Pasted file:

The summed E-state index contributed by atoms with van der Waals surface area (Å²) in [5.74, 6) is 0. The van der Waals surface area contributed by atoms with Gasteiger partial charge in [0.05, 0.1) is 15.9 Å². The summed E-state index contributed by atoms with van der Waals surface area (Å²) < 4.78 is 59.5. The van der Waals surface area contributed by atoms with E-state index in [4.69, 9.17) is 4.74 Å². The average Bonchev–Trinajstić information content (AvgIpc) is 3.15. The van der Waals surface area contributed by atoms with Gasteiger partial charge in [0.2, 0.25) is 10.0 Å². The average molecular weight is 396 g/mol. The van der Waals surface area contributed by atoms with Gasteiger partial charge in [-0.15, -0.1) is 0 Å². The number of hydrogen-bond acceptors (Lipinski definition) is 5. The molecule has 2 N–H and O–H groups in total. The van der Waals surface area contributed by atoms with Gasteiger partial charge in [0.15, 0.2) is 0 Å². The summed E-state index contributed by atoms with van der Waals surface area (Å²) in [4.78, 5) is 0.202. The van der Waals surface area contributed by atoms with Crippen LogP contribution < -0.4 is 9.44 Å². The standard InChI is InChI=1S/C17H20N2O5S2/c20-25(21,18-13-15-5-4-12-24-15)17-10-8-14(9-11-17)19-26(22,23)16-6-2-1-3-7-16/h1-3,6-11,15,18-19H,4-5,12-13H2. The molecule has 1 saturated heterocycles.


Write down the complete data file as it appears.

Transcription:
The summed E-state index contributed by atoms with van der Waals surface area (Å²) in [5.74, 6) is 0. The van der Waals surface area contributed by atoms with Gasteiger partial charge in [0.05, 0.1) is 15.9 Å². The summed E-state index contributed by atoms with van der Waals surface area (Å²) < 4.78 is 59.5. The van der Waals surface area contributed by atoms with E-state index in [4.69, 9.17) is 4.74 Å². The average Bonchev–Trinajstić information content (AvgIpc) is 3.15. The van der Waals surface area contributed by atoms with Gasteiger partial charge in [0.2, 0.25) is 10.0 Å². The average molecular weight is 396 g/mol. The van der Waals surface area contributed by atoms with Gasteiger partial charge in [-0.15, -0.1) is 0 Å². The number of hydrogen-bond acceptors (Lipinski definition) is 5. The molecule has 2 N–H and O–H groups in total. The van der Waals surface area contributed by atoms with Gasteiger partial charge in [0.15, 0.2) is 0 Å². The summed E-state index contributed by atoms with van der Waals surface area (Å²) in [4.78, 5) is 0.202. The van der Waals surface area contributed by atoms with Crippen LogP contribution < -0.4 is 9.44 Å². The standard InChI is InChI=1S/C17H20N2O5S2/c20-25(21,18-13-15-5-4-12-24-15)17-10-8-14(9-11-17)19-26(22,23)16-6-2-1-3-7-16/h1-3,6-11,15,18-19H,4-5,12-13H2. The molecule has 1 saturated heterocycles.